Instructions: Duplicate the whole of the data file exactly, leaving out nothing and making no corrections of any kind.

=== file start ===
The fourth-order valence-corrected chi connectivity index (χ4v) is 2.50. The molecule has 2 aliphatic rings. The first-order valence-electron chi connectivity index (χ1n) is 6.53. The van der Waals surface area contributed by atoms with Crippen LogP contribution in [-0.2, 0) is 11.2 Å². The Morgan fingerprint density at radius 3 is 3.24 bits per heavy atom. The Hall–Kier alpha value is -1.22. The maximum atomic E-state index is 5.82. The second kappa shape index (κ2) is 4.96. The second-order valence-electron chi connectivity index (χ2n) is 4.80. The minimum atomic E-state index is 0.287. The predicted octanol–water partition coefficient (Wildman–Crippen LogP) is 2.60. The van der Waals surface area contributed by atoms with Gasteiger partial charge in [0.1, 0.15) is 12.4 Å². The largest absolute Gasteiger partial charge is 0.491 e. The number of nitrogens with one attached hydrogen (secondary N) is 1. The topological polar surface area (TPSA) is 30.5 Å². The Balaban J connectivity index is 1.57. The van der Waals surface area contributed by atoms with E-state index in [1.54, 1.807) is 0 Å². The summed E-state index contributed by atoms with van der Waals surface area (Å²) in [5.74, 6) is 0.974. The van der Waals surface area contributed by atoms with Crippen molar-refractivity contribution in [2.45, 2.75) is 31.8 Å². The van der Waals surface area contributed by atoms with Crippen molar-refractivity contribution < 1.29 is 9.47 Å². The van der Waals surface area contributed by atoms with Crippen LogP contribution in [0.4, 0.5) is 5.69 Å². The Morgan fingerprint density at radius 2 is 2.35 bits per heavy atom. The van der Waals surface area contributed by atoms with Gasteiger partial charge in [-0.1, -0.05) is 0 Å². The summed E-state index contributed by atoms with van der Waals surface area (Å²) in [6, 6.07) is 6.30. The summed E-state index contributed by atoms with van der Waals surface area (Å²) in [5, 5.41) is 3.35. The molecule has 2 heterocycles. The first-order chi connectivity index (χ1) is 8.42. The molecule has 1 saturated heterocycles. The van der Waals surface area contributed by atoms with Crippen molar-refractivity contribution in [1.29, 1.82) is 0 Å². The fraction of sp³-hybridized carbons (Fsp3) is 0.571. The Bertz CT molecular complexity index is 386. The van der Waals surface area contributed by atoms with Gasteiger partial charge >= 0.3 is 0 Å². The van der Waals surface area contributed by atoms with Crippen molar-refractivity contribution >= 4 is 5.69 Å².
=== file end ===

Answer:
The fourth-order valence-corrected chi connectivity index (χ4v) is 2.50. The molecule has 2 aliphatic rings. The first-order valence-electron chi connectivity index (χ1n) is 6.53. The van der Waals surface area contributed by atoms with Crippen LogP contribution in [-0.2, 0) is 11.2 Å². The Morgan fingerprint density at radius 3 is 3.24 bits per heavy atom. The Hall–Kier alpha value is -1.22. The maximum atomic E-state index is 5.82. The second kappa shape index (κ2) is 4.96. The second-order valence-electron chi connectivity index (χ2n) is 4.80. The minimum atomic E-state index is 0.287. The predicted octanol–water partition coefficient (Wildman–Crippen LogP) is 2.60. The van der Waals surface area contributed by atoms with Gasteiger partial charge in [0.1, 0.15) is 12.4 Å². The largest absolute Gasteiger partial charge is 0.491 e. The number of nitrogens with one attached hydrogen (secondary N) is 1. The topological polar surface area (TPSA) is 30.5 Å². The Balaban J connectivity index is 1.57. The van der Waals surface area contributed by atoms with E-state index in [1.54, 1.807) is 0 Å². The summed E-state index contributed by atoms with van der Waals surface area (Å²) in [5.74, 6) is 0.974. The van der Waals surface area contributed by atoms with Crippen molar-refractivity contribution in [2.45, 2.75) is 31.8 Å². The van der Waals surface area contributed by atoms with Crippen molar-refractivity contribution < 1.29 is 9.47 Å². The van der Waals surface area contributed by atoms with Crippen LogP contribution in [0.4, 0.5) is 5.69 Å². The Morgan fingerprint density at radius 2 is 2.35 bits per heavy atom. The van der Waals surface area contributed by atoms with Gasteiger partial charge in [-0.1, -0.05) is 0 Å². The summed E-state index contributed by atoms with van der Waals surface area (Å²) in [6, 6.07) is 6.30. The summed E-state index contributed by atoms with van der Waals surface area (Å²) in [5, 5.41) is 3.35. The molecule has 2 heterocycles. The first-order chi connectivity index (χ1) is 8.42. The molecule has 1 saturated heterocycles. The van der Waals surface area contributed by atoms with Crippen molar-refractivity contribution in [1.29, 1.82) is 0 Å². The fraction of sp³-hybridized carbons (Fsp3) is 0.571. The Bertz CT molecular complexity index is 386. The van der Waals surface area contributed by atoms with Gasteiger partial charge >= 0.3 is 0 Å². The van der Waals surface area contributed by atoms with Crippen molar-refractivity contribution >= 4 is 5.69 Å².